Do you know the subtle difference between a 'reason' and an 'excuse'?

This is something that I think confuses a lot of people.  Have you ever been frustrated, feeling accused of  ‘making up excuses‘ when you feel like you are just explaining WHY you did or didn’t make some choice…

Parents regularly tell their children, “I don’t want to hear your excuses!”

Bosses will hand out tasks with the understanding that they need to be done and “no excuses” will be accepted.

For whatever reason, this popped back into my head recently so I thought I’d do a little more pondering on the subject.  I believe that understanding the difference can be a key to overcoming self-sabotage.  So let’s take a look at what is a…

reasonvsexcuseHere are 2 definitions that get to the crux of the matter:

Reason, – noun a statement presented in justification or explanation of a belief or action, the basis or cause for a belief or action

Excuse, – noun a pretext or subterfuge, an explanation offered to justify or obtain forgiveness

I think the subtle difference is that a reason is more a statement of fact where an excuse often plays to emotion in the hopes of being excused.  There is always a reason but sometimes there is no excuse.  Confused?  Let’s look at a few examples.

We’ll start with the age old homework conundrum – an excuse would be:  “My dog ate my homework”.  But really!  How many dogs actually eat homework?

Perhaps a teacher would be more understanding of hearing the occasional, honest reason homework is late – “I was doing so well at “Call of Duty” last night that I lost track of time and didn’t do it.”

Here’s another — let’s say you were supposed to meet some friends for lunch and completely forgot.  The obvious reason you could give would be, “I’m so sorry, I forgot.”  Then you sit back and see if you are offered forgiveness.  Most people are uncomfortable with that tactic and will resort to excuses like, “I’m so sorry, I got an important phone call for work and then I had to get XYZ done before 4 pm or I’d lose this great deal and somehow in the heat of everything it slipped my mind.”  Reminds me of the addage, “Oh the tangled web we weave…”  you still didn’t make lunch but now you are going to have to remember who you said called, what project you said you had to do and whether you got the deal if asked later… lots of opportunity to slip up!

At this point, you may be wondering why you should care about homework if you don’t have kids and aren’t in school or missed lunch dates.  These are examples leading up to a reason or excuse mindset that could make or break you in the current economy:

Do you use the economy as a reason or an excuse?

If the economy is the reason you are working even harder and smarter, the reason you are educating yourself about different ways to do things or create income with your art – then you will most likely be busy, survive and be ready to thrive as opportunities come along and things start to get better.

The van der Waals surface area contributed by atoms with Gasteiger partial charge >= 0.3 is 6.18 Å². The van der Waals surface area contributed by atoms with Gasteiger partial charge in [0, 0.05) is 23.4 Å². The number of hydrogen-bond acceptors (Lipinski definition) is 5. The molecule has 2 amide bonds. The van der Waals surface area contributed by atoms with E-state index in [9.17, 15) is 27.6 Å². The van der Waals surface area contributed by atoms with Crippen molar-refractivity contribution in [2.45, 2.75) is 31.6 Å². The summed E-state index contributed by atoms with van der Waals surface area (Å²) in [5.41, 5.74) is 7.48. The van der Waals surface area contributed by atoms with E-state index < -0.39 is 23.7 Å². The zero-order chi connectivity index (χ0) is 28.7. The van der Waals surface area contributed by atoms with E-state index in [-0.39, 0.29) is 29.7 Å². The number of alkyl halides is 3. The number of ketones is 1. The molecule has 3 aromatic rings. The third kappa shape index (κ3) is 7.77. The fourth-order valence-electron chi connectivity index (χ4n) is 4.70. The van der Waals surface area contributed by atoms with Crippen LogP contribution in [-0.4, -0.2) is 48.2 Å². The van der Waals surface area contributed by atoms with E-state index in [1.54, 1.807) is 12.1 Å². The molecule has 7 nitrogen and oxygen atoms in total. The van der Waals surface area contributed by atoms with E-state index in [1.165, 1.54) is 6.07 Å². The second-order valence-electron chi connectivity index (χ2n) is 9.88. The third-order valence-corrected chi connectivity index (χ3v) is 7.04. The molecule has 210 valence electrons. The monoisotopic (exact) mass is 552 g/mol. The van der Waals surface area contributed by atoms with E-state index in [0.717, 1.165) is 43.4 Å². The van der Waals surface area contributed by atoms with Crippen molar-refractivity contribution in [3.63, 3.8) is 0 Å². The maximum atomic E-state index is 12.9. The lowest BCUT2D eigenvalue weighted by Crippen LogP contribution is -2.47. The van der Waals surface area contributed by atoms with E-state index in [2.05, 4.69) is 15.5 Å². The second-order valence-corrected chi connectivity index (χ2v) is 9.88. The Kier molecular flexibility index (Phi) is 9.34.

If the economy is an excuse not to do anything – things are so bad no one is licensing or buying art anyway so why bother – you will get just what you expect, caught up on your favorite TV shows or whatever you are doing while using the economy as an excuse to not make the effort to succeed.

See the difference?  Pretty huge by my way of looking at it!  I say there is a reason for every action or inaction, whether they are helpful or not is another story.  Look at and listen to reasons and try to catch yourself when you are making excuses that hurt your progress.

Here’s to a creative and prosperous 2009!

~ Tara


10 Responses to Do you know the subtle difference between a 'reason' and an 'excuse'?

  • Um, but my dog DID eat my homework. Actually, she ate a library book. Try explaining THAT to the librarian. 😉 Oh, and we believe me, we tried!

    While I’m an idealist, I’m also a realist. Unfortunately, there are many who jump into their own business with lofty ambition and wonder why my perspective is so pragmatic. It’s simple deconstruction like you’ve mentioned above that is needed to keep one’s feet soberly to the ground.

  • Only YOU would have a dog that actually ate school stuff! Did the librarian believe you? I assume you had the book with tooth marks to back you up! LOL

  • Hi Tara,

    Great post and wonderful insight into the difference between a ‘reason’ and an ‘excuse.’ I’ve danced in that tangled web once or twice myself. No good (or very little) ever comes of it. I’ve included a link to your post in my blog post ‘Tuesday’s Business’ which will be published on 1/6.

    Happy New Year!

    -Amy

  • Thanks Amy! Sometimes the subtle difference between words can have a huge impact on your mindset!

  • Hi Tara, now that it’s four years later, let’s here a revised statement about excuses and reasons. Thank you…let’s hope for a prosperous 2013! :)

  • In this instance, could you change the word “reason” with “Statement of Fact” and get the same result? I realize this is coming years after the fact, but I am trying to get a situation worked out and this seems to be holding things up.

    My feeling is, I am making “Statements of Facts” / Reasons while the other party insists on saying that I am making excuses. Any thoughts on how to deal with a Headstrong, difficult person?

  • Ray,

    Thanks for reading this blog post! When dealing with a difficult situation, sometimes the best (and hardest) thing to do is to completely take the emotion out of the discussion. Just keep it black and white – make sure your “Statement of Facts” does not include emotional overtones. Also, remember that sometimes it’s best to come to a quick resolution, than to draw out a lengthy argument just to prove you are right.

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